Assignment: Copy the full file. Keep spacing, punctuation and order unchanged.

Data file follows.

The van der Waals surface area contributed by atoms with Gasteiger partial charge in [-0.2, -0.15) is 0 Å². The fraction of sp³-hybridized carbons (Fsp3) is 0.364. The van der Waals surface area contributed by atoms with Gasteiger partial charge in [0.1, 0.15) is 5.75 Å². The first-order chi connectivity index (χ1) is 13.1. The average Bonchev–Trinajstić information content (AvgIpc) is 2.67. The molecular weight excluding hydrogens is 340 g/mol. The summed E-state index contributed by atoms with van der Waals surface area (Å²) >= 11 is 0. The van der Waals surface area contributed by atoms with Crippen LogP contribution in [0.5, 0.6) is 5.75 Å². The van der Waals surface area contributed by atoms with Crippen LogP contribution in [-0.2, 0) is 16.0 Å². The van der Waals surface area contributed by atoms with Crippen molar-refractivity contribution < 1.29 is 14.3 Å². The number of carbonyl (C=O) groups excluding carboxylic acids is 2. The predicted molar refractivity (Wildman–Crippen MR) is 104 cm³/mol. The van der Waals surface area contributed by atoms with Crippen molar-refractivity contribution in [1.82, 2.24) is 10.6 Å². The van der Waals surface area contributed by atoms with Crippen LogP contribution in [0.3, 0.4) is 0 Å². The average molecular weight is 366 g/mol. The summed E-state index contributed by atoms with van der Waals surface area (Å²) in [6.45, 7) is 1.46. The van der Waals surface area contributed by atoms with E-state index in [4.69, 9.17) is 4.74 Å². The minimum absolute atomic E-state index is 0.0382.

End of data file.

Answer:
The van der Waals surface area contributed by atoms with Gasteiger partial charge in [-0.2, -0.15) is 0 Å². The fraction of sp³-hybridized carbons (Fsp3) is 0.364. The van der Waals surface area contributed by atoms with Gasteiger partial charge in [0.1, 0.15) is 5.75 Å². The first-order chi connectivity index (χ1) is 13.1. The average Bonchev–Trinajstić information content (AvgIpc) is 2.67. The molecular weight excluding hydrogens is 340 g/mol. The summed E-state index contributed by atoms with van der Waals surface area (Å²) >= 11 is 0. The van der Waals surface area contributed by atoms with Crippen LogP contribution in [0.5, 0.6) is 5.75 Å². The van der Waals surface area contributed by atoms with Crippen LogP contribution in [-0.2, 0) is 16.0 Å². The van der Waals surface area contributed by atoms with Crippen molar-refractivity contribution < 1.29 is 14.3 Å². The number of carbonyl (C=O) groups excluding carboxylic acids is 2. The predicted molar refractivity (Wildman–Crippen MR) is 104 cm³/mol. The van der Waals surface area contributed by atoms with Crippen molar-refractivity contribution in [1.82, 2.24) is 10.6 Å². The van der Waals surface area contributed by atoms with Crippen LogP contribution in [0.3, 0.4) is 0 Å². The average molecular weight is 366 g/mol. The summed E-state index contributed by atoms with van der Waals surface area (Å²) in [6.45, 7) is 1.46. The van der Waals surface area contributed by atoms with E-state index in [4.69, 9.17) is 4.74 Å². The minimum absolute atomic E-state index is 0.0382.